Thaisa Mendes, Fabiana Claudino



Blocker Volleyball Tips: Hand Positioning


When learning how to block a volleyball remember that when you're

in your ready 'loaded' position at the net keeping your hands just above

 your shoulders

  • maintains body balance, 
  • allows you to stay close to the net gaining inches you can use to reach OVER the net to clamp down on that ball and 
  • allows you to maximize your powerful block jump.


If you can maintain this slightly bent knee squatted ready position in the

weight room...you can do it in front of a net, during a block jump on the

court.


Trust your body memory and the many reps you do during practices

and while lifting weights to help you maintain your balance and your

best blocking technique.


Blocker Volleyball Tips: Full Arm Extension at Max Jump


Another thing to remember when you learn how to block a

volleyball is to try to fully extend your arms across the net at the

maximum point of your block jump.


Middle blockers have to block quick sets which are so fast that they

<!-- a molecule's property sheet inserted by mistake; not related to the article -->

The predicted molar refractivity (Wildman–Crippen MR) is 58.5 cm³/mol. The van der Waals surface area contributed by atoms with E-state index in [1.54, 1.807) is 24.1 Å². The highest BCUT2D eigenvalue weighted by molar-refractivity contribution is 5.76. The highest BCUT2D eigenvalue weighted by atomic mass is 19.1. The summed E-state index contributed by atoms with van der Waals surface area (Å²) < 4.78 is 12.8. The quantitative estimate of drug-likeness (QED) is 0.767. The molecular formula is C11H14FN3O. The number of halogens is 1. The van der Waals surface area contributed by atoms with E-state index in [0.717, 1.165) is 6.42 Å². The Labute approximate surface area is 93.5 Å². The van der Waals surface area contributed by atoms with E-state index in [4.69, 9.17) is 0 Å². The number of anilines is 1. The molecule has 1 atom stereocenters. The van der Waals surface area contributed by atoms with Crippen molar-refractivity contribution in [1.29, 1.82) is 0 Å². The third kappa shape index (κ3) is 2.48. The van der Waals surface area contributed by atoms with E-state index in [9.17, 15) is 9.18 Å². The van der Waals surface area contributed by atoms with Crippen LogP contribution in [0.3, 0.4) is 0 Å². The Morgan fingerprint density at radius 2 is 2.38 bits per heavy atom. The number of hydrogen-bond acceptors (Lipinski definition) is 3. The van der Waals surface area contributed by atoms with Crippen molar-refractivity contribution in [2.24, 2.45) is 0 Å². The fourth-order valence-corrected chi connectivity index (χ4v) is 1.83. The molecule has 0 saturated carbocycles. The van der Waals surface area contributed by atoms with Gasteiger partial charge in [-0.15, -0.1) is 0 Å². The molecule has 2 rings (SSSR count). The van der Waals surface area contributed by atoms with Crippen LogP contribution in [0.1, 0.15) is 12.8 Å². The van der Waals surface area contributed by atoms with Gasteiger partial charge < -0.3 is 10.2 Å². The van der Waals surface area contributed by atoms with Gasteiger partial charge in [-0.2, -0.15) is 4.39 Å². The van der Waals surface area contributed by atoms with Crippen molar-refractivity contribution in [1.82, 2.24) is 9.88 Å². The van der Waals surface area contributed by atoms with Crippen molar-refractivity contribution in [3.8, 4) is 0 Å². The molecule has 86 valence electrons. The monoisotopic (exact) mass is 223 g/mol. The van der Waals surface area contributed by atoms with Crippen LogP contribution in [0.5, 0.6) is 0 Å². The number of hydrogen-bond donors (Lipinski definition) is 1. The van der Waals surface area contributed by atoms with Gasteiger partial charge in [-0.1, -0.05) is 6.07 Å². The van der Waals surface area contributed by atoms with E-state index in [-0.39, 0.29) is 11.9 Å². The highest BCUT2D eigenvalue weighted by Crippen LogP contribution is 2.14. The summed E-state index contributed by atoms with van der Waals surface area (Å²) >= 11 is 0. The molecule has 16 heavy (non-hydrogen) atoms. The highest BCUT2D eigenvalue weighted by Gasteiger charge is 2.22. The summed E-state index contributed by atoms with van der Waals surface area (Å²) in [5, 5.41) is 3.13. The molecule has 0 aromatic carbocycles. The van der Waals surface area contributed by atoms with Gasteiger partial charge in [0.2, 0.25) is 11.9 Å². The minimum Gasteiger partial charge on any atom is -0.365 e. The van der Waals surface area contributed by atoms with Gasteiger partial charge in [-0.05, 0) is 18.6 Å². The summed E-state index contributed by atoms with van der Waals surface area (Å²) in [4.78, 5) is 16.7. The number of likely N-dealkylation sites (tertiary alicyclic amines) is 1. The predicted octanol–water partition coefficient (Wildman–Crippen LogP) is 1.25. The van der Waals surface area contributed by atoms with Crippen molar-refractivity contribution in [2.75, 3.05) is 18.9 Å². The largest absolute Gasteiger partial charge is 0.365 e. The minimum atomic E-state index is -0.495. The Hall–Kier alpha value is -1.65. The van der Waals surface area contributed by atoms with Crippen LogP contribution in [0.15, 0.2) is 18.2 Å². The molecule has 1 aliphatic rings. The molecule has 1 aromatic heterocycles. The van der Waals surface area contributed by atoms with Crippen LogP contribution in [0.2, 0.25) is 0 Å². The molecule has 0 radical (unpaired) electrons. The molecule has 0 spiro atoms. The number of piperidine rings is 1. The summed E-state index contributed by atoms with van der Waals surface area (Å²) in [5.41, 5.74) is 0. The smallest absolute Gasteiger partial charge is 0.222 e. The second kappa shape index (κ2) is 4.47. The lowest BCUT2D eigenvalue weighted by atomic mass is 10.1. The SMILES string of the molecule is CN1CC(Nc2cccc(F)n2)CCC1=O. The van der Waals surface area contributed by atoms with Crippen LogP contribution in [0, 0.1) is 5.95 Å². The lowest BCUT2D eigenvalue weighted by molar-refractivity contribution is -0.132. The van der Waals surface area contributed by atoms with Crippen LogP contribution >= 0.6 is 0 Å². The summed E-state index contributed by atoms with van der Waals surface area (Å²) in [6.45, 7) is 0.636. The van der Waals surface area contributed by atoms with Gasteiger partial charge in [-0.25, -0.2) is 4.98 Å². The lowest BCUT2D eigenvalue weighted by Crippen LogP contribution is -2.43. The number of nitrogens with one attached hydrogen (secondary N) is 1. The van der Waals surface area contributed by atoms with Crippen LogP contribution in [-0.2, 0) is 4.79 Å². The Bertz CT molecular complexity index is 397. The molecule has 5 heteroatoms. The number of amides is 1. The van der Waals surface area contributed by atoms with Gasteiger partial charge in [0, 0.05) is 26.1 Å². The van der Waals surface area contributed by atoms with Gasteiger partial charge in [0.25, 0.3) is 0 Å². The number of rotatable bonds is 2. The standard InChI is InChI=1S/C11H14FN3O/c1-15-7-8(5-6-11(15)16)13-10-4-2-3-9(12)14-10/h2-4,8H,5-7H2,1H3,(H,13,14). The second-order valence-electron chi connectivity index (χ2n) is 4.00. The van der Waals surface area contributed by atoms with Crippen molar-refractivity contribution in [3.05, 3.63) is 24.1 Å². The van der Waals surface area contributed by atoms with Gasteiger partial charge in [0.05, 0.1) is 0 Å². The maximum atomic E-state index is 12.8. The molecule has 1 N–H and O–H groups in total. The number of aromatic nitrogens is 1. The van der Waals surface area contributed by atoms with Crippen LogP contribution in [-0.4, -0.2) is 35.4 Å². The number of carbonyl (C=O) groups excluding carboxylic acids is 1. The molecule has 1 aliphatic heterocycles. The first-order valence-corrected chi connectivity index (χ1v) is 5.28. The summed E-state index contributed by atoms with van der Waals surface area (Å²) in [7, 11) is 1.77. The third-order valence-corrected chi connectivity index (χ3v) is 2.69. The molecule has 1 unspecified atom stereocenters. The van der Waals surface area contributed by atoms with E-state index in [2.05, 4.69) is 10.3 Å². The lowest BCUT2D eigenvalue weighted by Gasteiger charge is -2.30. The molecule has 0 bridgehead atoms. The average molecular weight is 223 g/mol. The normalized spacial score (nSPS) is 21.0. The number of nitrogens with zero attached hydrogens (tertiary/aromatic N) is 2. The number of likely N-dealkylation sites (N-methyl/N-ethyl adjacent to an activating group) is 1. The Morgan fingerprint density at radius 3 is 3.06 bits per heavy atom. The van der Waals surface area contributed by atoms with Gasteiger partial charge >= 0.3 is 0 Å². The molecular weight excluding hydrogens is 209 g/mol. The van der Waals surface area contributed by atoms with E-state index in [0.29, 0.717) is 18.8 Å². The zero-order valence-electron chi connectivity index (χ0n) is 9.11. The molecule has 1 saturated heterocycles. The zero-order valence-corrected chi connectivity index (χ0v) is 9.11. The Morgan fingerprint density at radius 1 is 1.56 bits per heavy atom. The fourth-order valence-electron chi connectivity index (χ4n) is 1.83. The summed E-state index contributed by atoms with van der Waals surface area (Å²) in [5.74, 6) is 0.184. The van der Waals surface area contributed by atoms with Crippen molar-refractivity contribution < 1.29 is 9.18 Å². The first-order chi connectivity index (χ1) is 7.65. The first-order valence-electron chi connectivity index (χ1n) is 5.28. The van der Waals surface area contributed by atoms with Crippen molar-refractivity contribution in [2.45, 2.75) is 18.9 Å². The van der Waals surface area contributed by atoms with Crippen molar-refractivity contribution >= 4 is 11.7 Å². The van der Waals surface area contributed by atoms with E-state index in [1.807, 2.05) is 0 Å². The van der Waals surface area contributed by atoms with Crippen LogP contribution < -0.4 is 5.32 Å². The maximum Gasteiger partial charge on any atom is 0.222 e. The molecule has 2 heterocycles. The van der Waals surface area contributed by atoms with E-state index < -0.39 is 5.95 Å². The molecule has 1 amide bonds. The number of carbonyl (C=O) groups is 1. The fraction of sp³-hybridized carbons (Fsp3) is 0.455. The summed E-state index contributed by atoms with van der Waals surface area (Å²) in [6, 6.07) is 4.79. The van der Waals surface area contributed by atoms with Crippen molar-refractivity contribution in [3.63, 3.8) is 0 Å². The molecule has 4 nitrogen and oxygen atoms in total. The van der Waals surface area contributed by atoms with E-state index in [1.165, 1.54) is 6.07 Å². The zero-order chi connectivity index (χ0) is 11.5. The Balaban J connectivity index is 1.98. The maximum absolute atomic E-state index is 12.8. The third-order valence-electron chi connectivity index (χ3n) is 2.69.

only have time to just get there hands over the net to stop the ball.



Click here to hear more middle blockers interviews and profiles.



But outside blockers who block 4's and 5's, balls that are set high to the

outside or shot out at a quicker pace to the outside have time to use

the full extension of their arms to block the ball.


If you were born with arms that are 45" inches long then you should be

reaching some 45 plus 1 or 2 inches as far over the net as you can get

to perform your maximum block jump with your longest arm reaching 

ability.


Blocker Volleyball Tips: Penetrate Arms and Shoulders Over the Net


Another way to maximize your vertical jump when you are learning how

to block a volleyball is for you to keep your arms and shoulders

fully extended over the net, without touching it for as long as you are

jumping.


So don't put your arms up there and then pull them away before you've

completed your block jump.


If you do that, you are defeating the purpose for blocking and you will

confuse the defensive players that are in the back court behind you.


Hold your arms at their full extension throughout the duration of your

block jump, then when you land, land back down into a starting "Tiger

Hands " position in case you have to block jump again.






  1. Improve Your Volleyball
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  3. Teaching Skills
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  5. Blocker Tips


  1. Improve Your Volleyball
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  3. Positions
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  5. Blocker Tips